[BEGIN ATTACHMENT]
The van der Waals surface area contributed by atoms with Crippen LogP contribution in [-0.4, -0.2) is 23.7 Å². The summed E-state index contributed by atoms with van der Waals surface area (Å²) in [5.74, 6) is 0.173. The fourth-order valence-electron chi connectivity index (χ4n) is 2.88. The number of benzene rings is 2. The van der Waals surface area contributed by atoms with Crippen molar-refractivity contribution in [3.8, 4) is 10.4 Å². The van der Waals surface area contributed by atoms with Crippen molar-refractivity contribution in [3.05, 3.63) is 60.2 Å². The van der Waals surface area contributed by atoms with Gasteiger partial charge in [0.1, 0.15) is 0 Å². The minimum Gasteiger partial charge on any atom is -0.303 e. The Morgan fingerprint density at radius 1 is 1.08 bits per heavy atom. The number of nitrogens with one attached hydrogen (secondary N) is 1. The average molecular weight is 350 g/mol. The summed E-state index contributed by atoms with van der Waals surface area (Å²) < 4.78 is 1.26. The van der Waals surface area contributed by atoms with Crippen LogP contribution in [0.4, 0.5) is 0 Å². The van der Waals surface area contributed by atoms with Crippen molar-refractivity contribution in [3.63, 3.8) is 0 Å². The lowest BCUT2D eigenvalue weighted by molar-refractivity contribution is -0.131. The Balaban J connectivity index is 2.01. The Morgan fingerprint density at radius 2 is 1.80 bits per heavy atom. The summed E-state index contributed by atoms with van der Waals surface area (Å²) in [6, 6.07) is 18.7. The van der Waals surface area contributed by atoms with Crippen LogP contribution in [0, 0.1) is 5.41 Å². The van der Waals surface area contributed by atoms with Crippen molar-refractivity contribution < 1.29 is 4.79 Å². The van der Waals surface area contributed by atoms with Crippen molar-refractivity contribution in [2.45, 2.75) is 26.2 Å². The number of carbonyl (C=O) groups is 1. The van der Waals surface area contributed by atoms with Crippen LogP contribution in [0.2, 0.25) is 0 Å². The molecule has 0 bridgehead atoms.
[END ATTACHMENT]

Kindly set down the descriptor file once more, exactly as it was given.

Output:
The van der Waals surface area contributed by atoms with Crippen LogP contribution in [-0.4, -0.2) is 23.7 Å². The summed E-state index contributed by atoms with van der Waals surface area (Å²) in [5.74, 6) is 0.173. The fourth-order valence-electron chi connectivity index (χ4n) is 2.88. The number of benzene rings is 2. The van der Waals surface area contributed by atoms with Crippen molar-refractivity contribution in [3.8, 4) is 10.4 Å². The van der Waals surface area contributed by atoms with Crippen molar-refractivity contribution in [3.05, 3.63) is 60.2 Å². The van der Waals surface area contributed by atoms with Gasteiger partial charge in [0.1, 0.15) is 0 Å². The minimum Gasteiger partial charge on any atom is -0.303 e. The Morgan fingerprint density at radius 1 is 1.08 bits per heavy atom. The number of nitrogens with one attached hydrogen (secondary N) is 1. The average molecular weight is 350 g/mol. The summed E-state index contributed by atoms with van der Waals surface area (Å²) < 4.78 is 1.26. The van der Waals surface area contributed by atoms with Crippen LogP contribution in [0.4, 0.5) is 0 Å². The van der Waals surface area contributed by atoms with Crippen molar-refractivity contribution in [3.63, 3.8) is 0 Å². The lowest BCUT2D eigenvalue weighted by molar-refractivity contribution is -0.131. The Balaban J connectivity index is 2.01. The Morgan fingerprint density at radius 2 is 1.80 bits per heavy atom. The summed E-state index contributed by atoms with van der Waals surface area (Å²) in [6, 6.07) is 18.7. The van der Waals surface area contributed by atoms with Crippen LogP contribution in [0, 0.1) is 5.41 Å². The van der Waals surface area contributed by atoms with Crippen molar-refractivity contribution < 1.29 is 4.79 Å². The van der Waals surface area contributed by atoms with Crippen molar-refractivity contribution in [2.45, 2.75) is 26.2 Å². The number of carbonyl (C=O) groups is 1. The van der Waals surface area contributed by atoms with Crippen LogP contribution in [0.2, 0.25) is 0 Å². The molecule has 0 bridgehead atoms.